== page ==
In the end credits for Proxima the names and images of mothers and their children are shown, family portraits where each of these women are kitted out in full astronaut gear. These brave women are the real-life individuals that Alice Winocour’s film honours. Through exploring Sarah Loreau’s (Eva Green) aspiration of leaving Earth, while battling her role and responsibility as a mother to her young daughter, Proxima unites the roles of mother and astronaut; both are synonymous with venturing into the unknown.

While pregnant astronauts are prohibited to fly in space, many individuals who have had children have ventured beyond Earth’s orbit. Anna Fisher was the first person to travel into space as a mother, launching and returning the Space Shuttle Discovery in 1984. Though other women have come before Eva Green’s Sarah in Proxima, no amount of preparation can ever fully equip someone for leaving the Earth or raising a human. Both are intrepid adventures tackled in different ways and with no set instruction manual.

Exploring uncharted territory is what intrinsically connects the journey of motherhood and astronautical exploration. Climaxing with daunting prospects of childbirth and liftoff; two moments of immense pressure, hopefully then followed by a miraculous celebration of human life and achievement.

Both these feats of human engineering, one within the body creating a new life and the other a triumph of technological power, act as efforts in the preservation of humanity. The miracle of life is celebrated as a child is born and as a space shuttle takes off, both motherhood and the role of an astronaut ask for a dedication from the body that is ultimately for the progression of humankind.

“Parents often remark on how their worldview has changed since having a child, similarly to how astronauts’ view of the world is forever changed when they see Earth from a distance.”



To venture beyond the boundaries of Earth is to put your life in the hands of others and hope they’ve made the right calculations, in the same way a child innately relies on their caregiver to survive. Sarah’s gravity is the love she has for her daughter, which anchors her to Earth and repeatedly pulls her back into her child’s orbit. Choosing between mother and astronaut is not an option because these roles are not interchangeable, they are one and the same.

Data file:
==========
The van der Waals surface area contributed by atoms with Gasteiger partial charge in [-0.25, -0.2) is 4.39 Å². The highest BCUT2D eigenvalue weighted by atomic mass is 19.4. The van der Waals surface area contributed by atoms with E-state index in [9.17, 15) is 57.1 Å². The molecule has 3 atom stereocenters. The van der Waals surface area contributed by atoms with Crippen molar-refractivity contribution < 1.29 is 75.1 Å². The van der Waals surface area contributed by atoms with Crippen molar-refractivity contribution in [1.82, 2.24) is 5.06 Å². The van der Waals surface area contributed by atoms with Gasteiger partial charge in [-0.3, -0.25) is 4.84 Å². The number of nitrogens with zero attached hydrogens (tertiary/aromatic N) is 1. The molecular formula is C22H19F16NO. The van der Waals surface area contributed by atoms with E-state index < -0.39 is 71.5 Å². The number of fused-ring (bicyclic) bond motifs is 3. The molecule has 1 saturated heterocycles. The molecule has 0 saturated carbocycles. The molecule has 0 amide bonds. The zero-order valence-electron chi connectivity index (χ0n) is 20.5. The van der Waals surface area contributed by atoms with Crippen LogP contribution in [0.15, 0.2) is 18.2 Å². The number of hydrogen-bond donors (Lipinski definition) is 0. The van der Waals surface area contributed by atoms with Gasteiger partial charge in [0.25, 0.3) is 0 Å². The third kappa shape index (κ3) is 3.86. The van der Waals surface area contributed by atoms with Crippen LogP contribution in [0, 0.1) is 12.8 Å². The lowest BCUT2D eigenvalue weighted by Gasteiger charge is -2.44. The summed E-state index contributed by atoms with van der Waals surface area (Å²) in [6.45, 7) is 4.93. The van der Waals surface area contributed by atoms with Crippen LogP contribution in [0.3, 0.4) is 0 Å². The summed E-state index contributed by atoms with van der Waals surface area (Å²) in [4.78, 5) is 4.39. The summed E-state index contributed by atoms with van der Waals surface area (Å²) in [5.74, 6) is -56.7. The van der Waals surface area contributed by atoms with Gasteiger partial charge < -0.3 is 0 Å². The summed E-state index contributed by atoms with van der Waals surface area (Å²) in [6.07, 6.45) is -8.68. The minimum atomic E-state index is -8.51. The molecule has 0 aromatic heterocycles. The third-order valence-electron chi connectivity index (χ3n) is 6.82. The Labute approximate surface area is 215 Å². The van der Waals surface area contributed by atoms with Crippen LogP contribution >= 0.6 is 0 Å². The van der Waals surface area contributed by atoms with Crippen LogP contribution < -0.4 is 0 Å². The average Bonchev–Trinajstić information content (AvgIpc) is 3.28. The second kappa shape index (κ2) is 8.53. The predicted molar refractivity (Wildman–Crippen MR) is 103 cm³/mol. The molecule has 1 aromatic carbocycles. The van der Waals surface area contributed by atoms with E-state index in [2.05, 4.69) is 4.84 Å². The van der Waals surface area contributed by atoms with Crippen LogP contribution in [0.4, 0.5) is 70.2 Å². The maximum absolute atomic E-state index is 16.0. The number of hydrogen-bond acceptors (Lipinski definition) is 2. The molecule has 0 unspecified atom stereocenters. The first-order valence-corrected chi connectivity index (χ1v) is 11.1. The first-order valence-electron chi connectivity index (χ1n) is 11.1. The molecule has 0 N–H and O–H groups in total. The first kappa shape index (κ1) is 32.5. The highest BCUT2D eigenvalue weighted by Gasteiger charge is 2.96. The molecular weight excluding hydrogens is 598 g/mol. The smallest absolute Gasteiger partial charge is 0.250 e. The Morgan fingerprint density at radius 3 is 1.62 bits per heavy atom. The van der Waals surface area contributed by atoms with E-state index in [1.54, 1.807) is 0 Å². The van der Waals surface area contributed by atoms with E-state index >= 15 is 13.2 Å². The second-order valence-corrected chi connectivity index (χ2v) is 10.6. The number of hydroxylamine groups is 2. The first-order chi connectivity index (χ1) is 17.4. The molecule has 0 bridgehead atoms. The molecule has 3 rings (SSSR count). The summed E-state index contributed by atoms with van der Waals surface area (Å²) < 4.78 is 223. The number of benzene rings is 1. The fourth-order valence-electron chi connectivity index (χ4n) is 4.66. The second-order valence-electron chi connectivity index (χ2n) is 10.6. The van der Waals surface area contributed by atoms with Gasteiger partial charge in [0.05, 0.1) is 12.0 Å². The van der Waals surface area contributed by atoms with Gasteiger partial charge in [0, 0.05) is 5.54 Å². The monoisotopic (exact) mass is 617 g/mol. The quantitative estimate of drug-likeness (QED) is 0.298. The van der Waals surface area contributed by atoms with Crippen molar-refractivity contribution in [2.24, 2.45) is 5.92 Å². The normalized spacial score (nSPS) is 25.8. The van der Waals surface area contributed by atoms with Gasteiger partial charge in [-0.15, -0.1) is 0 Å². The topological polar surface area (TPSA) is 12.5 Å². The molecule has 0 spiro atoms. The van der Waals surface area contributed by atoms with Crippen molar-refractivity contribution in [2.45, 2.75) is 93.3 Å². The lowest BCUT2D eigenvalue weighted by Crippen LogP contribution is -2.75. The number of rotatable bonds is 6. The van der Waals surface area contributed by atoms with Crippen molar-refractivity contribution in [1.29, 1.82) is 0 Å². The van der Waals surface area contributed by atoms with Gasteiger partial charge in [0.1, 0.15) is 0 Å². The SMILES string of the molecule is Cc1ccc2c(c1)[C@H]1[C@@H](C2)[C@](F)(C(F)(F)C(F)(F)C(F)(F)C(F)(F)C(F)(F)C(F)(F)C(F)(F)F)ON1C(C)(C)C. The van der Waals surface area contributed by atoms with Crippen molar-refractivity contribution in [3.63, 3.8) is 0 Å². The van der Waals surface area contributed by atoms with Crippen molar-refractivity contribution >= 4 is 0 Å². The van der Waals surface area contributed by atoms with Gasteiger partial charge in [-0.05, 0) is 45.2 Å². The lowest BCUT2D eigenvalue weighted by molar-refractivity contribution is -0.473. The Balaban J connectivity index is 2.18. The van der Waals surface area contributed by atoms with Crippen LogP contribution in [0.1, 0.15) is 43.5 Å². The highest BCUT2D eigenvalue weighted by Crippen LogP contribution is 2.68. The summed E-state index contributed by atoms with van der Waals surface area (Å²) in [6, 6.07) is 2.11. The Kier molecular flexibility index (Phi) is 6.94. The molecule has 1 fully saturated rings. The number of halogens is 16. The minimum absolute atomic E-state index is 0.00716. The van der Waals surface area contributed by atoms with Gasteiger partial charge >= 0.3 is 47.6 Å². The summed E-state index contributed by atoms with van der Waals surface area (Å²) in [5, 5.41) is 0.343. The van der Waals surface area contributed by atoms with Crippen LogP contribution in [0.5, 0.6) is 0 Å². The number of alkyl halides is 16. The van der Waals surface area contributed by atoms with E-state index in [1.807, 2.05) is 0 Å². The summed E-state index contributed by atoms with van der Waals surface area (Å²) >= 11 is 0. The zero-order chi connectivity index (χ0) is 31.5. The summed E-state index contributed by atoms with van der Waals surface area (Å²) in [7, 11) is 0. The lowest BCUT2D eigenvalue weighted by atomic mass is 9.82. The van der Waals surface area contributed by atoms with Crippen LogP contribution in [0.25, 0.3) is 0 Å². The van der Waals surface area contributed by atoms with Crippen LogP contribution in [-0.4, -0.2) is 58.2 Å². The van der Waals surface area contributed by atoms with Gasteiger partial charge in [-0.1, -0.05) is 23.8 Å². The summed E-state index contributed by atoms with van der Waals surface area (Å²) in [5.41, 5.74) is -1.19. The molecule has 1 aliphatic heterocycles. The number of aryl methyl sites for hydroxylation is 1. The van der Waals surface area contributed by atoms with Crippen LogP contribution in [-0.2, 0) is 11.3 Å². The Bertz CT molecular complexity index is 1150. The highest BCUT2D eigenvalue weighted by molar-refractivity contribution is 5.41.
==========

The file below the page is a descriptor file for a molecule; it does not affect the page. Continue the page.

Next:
Parents often remark on how their worldview changes after having a child, similarly to how the outlook of an astronaut is forever changed when they see Earth from space. Both eventualities result in an experience of shifting perspectives on morality, humanity and reliance.

This blurring of mother and astronaut is also seen in Proxima visually. Astronaut training requires Sarah to undergo tests and simulations to prove her readiness for space travel. In doing so, her body is put under intense strain as her willpower to withstand inhuman experiences is assessed. In replicating zero gravity, the astronauts have to perform tasks underwater with restricted movement; the moment replicates a womb-like experience of floating in darkness, disorientated. In the process of experiencing outer-space, Sarah finds herself returning to a place innately human: the womb.

Other reincarnations of replicating outer-space show Sarah connected to the space shuttle via a tether that appears like an umbilical cord. These visuals further the thematic links of dependency and connection that tie into the comparison between space exploration and motherhood. With a vehement determination, Sarah embarks on a journey of emotionally testing motherhood and an astronomical adventure in a way that is innately caring, doing everything she can to be close to her daughter while the space between them grows.

Perhaps the most adventurous trip in the experience of being human, comparable to leaving Earth for space, is the journey of raising another life.

Published 28 Jul 2020




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